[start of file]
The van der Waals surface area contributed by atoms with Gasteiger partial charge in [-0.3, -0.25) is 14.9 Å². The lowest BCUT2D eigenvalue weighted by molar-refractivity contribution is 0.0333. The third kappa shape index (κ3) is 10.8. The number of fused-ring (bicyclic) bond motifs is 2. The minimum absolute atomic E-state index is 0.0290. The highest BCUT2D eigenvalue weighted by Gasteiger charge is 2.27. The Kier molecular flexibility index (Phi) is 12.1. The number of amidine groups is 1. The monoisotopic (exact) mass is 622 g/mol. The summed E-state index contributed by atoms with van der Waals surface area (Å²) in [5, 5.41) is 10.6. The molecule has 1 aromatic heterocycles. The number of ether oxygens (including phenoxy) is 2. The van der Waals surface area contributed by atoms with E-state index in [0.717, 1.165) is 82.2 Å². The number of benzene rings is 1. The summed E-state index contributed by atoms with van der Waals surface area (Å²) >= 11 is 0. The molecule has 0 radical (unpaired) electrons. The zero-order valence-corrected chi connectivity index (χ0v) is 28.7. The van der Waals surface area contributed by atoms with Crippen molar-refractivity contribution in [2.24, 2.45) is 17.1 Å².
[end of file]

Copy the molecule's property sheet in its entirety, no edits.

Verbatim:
The van der Waals surface area contributed by atoms with Gasteiger partial charge in [-0.3, -0.25) is 14.9 Å². The lowest BCUT2D eigenvalue weighted by molar-refractivity contribution is 0.0333. The third kappa shape index (κ3) is 10.8. The number of fused-ring (bicyclic) bond motifs is 2. The minimum absolute atomic E-state index is 0.0290. The highest BCUT2D eigenvalue weighted by Gasteiger charge is 2.27. The Kier molecular flexibility index (Phi) is 12.1. The number of amidine groups is 1. The monoisotopic (exact) mass is 622 g/mol. The summed E-state index contributed by atoms with van der Waals surface area (Å²) in [5, 5.41) is 10.6. The molecule has 1 aromatic heterocycles. The number of ether oxygens (including phenoxy) is 2. The van der Waals surface area contributed by atoms with E-state index in [0.717, 1.165) is 82.2 Å². The number of benzene rings is 1. The summed E-state index contributed by atoms with van der Waals surface area (Å²) >= 11 is 0. The molecule has 0 radical (unpaired) electrons. The zero-order valence-corrected chi connectivity index (χ0v) is 28.7. The van der Waals surface area contributed by atoms with Crippen molar-refractivity contribution in [2.24, 2.45) is 17.1 Å².